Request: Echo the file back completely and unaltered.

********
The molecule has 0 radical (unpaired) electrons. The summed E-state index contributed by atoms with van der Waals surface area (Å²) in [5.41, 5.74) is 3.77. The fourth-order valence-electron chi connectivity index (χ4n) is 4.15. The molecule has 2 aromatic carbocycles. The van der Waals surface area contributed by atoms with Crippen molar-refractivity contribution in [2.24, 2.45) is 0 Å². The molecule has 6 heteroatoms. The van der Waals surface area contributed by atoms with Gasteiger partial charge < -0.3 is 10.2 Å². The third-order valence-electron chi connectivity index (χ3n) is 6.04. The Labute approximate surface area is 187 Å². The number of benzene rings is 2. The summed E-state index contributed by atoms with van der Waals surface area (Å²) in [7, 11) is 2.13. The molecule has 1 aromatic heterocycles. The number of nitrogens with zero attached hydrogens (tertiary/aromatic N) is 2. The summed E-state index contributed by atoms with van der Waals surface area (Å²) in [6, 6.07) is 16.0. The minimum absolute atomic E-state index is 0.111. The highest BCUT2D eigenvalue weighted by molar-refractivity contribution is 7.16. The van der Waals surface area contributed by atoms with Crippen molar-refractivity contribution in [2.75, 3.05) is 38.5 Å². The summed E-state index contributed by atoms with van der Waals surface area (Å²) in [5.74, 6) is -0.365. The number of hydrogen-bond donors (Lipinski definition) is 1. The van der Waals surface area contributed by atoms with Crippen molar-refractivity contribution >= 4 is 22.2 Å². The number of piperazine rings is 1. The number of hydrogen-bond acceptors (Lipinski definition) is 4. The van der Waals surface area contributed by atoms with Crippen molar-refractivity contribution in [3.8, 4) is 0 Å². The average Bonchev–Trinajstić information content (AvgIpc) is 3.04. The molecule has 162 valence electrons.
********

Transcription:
The molecule has 0 radical (unpaired) electrons. The summed E-state index contributed by atoms with van der Waals surface area (Å²) in [5.41, 5.74) is 3.77. The fourth-order valence-electron chi connectivity index (χ4n) is 4.15. The molecule has 2 aromatic carbocycles. The van der Waals surface area contributed by atoms with Crippen molar-refractivity contribution in [2.24, 2.45) is 0 Å². The molecule has 6 heteroatoms. The van der Waals surface area contributed by atoms with Gasteiger partial charge < -0.3 is 10.2 Å². The third-order valence-electron chi connectivity index (χ3n) is 6.04. The Labute approximate surface area is 187 Å². The number of benzene rings is 2. The summed E-state index contributed by atoms with van der Waals surface area (Å²) in [7, 11) is 2.13. The molecule has 1 aromatic heterocycles. The number of nitrogens with zero attached hydrogens (tertiary/aromatic N) is 2. The summed E-state index contributed by atoms with van der Waals surface area (Å²) in [6, 6.07) is 16.0. The minimum absolute atomic E-state index is 0.111. The highest BCUT2D eigenvalue weighted by molar-refractivity contribution is 7.16. The van der Waals surface area contributed by atoms with Crippen molar-refractivity contribution in [2.75, 3.05) is 38.5 Å². The summed E-state index contributed by atoms with van der Waals surface area (Å²) in [5.74, 6) is -0.365. The number of hydrogen-bond donors (Lipinski definition) is 1. The van der Waals surface area contributed by atoms with Crippen molar-refractivity contribution >= 4 is 22.2 Å². The number of piperazine rings is 1. The number of hydrogen-bond acceptors (Lipinski definition) is 4. The van der Waals surface area contributed by atoms with Crippen molar-refractivity contribution in [3.8, 4) is 0 Å². The average Bonchev–Trinajstić information content (AvgIpc) is 3.04. The molecule has 162 valence electrons.